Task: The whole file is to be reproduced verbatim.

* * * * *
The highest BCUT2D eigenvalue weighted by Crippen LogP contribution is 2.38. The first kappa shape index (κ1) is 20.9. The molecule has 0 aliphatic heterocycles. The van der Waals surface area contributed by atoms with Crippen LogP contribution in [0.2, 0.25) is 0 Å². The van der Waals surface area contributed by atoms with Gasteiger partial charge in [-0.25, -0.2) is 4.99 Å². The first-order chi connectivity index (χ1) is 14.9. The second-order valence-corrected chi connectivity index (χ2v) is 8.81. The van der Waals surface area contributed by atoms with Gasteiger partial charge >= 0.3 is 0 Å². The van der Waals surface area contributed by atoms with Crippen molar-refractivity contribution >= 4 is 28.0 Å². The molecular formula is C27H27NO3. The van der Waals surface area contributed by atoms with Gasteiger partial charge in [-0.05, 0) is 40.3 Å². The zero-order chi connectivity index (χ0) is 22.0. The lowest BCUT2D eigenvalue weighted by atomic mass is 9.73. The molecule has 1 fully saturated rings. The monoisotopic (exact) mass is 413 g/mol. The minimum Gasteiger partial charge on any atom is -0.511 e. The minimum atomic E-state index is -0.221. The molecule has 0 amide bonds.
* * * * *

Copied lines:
The highest BCUT2D eigenvalue weighted by Crippen LogP contribution is 2.38. The first kappa shape index (κ1) is 20.9. The molecule has 0 aliphatic heterocycles. The van der Waals surface area contributed by atoms with Crippen LogP contribution in [0.2, 0.25) is 0 Å². The van der Waals surface area contributed by atoms with Gasteiger partial charge in [-0.25, -0.2) is 4.99 Å². The first-order chi connectivity index (χ1) is 14.9. The second-order valence-corrected chi connectivity index (χ2v) is 8.81. The van der Waals surface area contributed by atoms with Gasteiger partial charge >= 0.3 is 0 Å². The van der Waals surface area contributed by atoms with Crippen molar-refractivity contribution >= 4 is 28.0 Å². The molecular formula is C27H27NO3. The van der Waals surface area contributed by atoms with Gasteiger partial charge in [-0.05, 0) is 40.3 Å². The zero-order chi connectivity index (χ0) is 22.0. The lowest BCUT2D eigenvalue weighted by atomic mass is 9.73. The molecule has 1 fully saturated rings. The monoisotopic (exact) mass is 413 g/mol. The minimum Gasteiger partial charge on any atom is -0.511 e. The minimum atomic E-state index is -0.221. The molecule has 0 amide bonds.